Oh yes. You’ll find a bottle of it on the counter of our kitchen next to the salt, pepper, and olive oil. We use it in stir fries, teriyaki marinades, all kinds of Asian foods. We’ve been known to put it on tacos and eggs and pretty much anything that needs a little flavor.

    Their chili paste is also good stuff.

  22. cowboyneok says:

    Well, you live in San Francisco. Here in Oklahoma, its called “Penis Sauce.”

    JUST KIDDING! bwahahaaaa!

  23. scottinsf says:

    If it’s any consolation to Gary, everybody I know calls it Cock Sauce too.

  24. Mini Clover says:

    The red stuff… on pretty much anything. That stuff is delicious. (I never knew how to pronounce it tho… always thought of it as the bottle with the rooster on it.)

  25. cowboyneok says:

    I thought that stuff was Korean! I like it…

    I like anything that is spicy and Asian, so I like Thai and Korean foods. Oh, and I like Vietnamese because a lot of it seems to be a fusion between Asian and French.

    I think I thought it was Korean because it sort of reminded me of Kimchi, in a way…

    WARNING: Never open a jar of Kimchi and immediately close it without removing some of it! I did that once and it exploded all over my kitchen!!!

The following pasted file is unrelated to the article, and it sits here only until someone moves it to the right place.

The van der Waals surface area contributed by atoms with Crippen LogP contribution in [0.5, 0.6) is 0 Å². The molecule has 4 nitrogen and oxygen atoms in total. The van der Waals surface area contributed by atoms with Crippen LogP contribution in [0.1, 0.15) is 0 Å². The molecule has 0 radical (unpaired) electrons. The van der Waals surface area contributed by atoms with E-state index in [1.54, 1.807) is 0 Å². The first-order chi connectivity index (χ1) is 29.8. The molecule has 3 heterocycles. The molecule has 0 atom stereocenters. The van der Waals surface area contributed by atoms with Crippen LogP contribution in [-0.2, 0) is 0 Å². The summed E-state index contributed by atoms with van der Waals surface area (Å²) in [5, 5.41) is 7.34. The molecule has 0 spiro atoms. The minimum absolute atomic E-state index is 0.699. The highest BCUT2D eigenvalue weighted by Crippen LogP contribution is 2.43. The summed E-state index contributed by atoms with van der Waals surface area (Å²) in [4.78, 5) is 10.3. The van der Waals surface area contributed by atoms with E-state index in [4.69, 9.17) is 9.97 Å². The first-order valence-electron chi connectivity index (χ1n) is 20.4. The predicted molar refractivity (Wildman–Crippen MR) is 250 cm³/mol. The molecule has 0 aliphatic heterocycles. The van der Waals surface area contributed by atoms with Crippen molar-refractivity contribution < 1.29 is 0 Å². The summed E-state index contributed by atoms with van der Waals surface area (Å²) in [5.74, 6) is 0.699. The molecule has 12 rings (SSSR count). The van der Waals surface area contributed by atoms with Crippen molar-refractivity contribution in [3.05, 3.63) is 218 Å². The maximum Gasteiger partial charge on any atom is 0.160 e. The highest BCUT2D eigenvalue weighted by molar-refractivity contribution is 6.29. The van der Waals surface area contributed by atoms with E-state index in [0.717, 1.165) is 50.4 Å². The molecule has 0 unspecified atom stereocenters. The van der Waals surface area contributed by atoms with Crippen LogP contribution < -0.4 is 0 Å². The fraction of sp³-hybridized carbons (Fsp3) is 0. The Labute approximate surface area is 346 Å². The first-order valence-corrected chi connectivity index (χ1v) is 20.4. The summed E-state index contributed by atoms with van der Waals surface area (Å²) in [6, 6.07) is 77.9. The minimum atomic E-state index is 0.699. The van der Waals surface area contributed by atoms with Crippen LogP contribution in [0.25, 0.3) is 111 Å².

26. Philip says:

    I love sriracha sauce as a steak marinade. Maride a NY strip or ribeye (my fav) in it for a day. I usually wipe off excess before I cook it, ’cause it’s pretty hot. But it gives the beef a wonderful, flavorful bite!

  27. cowboyneok says:

    “I have always called it “Cock Sauce” much to my girlfriend’s dismay”

    bwahahahaaa! good one.

  28. mirth says:

    In my huge cookbook – Sauces, by James Peterson, which in 1992 won the James Beard Foundation Cookbook of the Year – sriracha is not listed. :(

    But here’s an article about the sauce with what seems like a good and easy recipe – not actual, but close:


  29. Gary says:

    Because I could never pronounce the name and there is a rooster on the front of the bottle, I have always called it “Cock Sauce” much to my girlfriend’s dismay at restaurants. Love the stuff!!! Speaking of Asian delicacies, if you ever come across a can of “Basil Seed Drink” you have to try it–weird texture, but kinda fun!

  30. scottinsf says:

    That red stuff is great on anything. I don’t care if it’s American.

  31. Asterix says:

    Love the (red) stuff–just had it on a felafel. I’d always assumed it was Thai or Vietnamese.

  32. NMRon says:

    Wherever it’s available, I use it.